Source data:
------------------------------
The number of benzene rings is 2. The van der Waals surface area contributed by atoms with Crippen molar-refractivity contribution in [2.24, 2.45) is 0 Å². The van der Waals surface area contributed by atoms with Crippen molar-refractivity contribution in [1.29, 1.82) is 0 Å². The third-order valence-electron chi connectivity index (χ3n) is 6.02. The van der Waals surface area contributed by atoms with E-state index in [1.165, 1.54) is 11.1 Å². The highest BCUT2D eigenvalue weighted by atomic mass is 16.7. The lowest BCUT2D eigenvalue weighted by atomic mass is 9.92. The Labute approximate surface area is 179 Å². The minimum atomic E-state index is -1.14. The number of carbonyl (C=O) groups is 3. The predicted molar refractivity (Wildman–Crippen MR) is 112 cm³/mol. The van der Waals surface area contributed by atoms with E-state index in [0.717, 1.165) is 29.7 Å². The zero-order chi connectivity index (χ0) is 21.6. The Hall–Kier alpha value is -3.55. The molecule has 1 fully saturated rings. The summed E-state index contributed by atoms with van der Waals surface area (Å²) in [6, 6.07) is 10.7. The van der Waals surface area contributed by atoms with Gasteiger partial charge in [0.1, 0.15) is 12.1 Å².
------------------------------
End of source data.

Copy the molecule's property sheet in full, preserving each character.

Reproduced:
The number of benzene rings is 2. The van der Waals surface area contributed by atoms with Crippen molar-refractivity contribution in [2.24, 2.45) is 0 Å². The van der Waals surface area contributed by atoms with Crippen molar-refractivity contribution in [1.29, 1.82) is 0 Å². The third-order valence-electron chi connectivity index (χ3n) is 6.02. The van der Waals surface area contributed by atoms with E-state index in [1.165, 1.54) is 11.1 Å². The highest BCUT2D eigenvalue weighted by atomic mass is 16.7. The lowest BCUT2D eigenvalue weighted by atomic mass is 9.92. The Labute approximate surface area is 179 Å². The minimum atomic E-state index is -1.14. The number of carbonyl (C=O) groups is 3. The predicted molar refractivity (Wildman–Crippen MR) is 112 cm³/mol. The van der Waals surface area contributed by atoms with E-state index in [0.717, 1.165) is 29.7 Å². The zero-order chi connectivity index (χ0) is 21.6. The Hall–Kier alpha value is -3.55. The molecule has 1 fully saturated rings. The summed E-state index contributed by atoms with van der Waals surface area (Å²) in [6, 6.07) is 10.7. The van der Waals surface area contributed by atoms with Gasteiger partial charge in [0.1, 0.15) is 12.1 Å².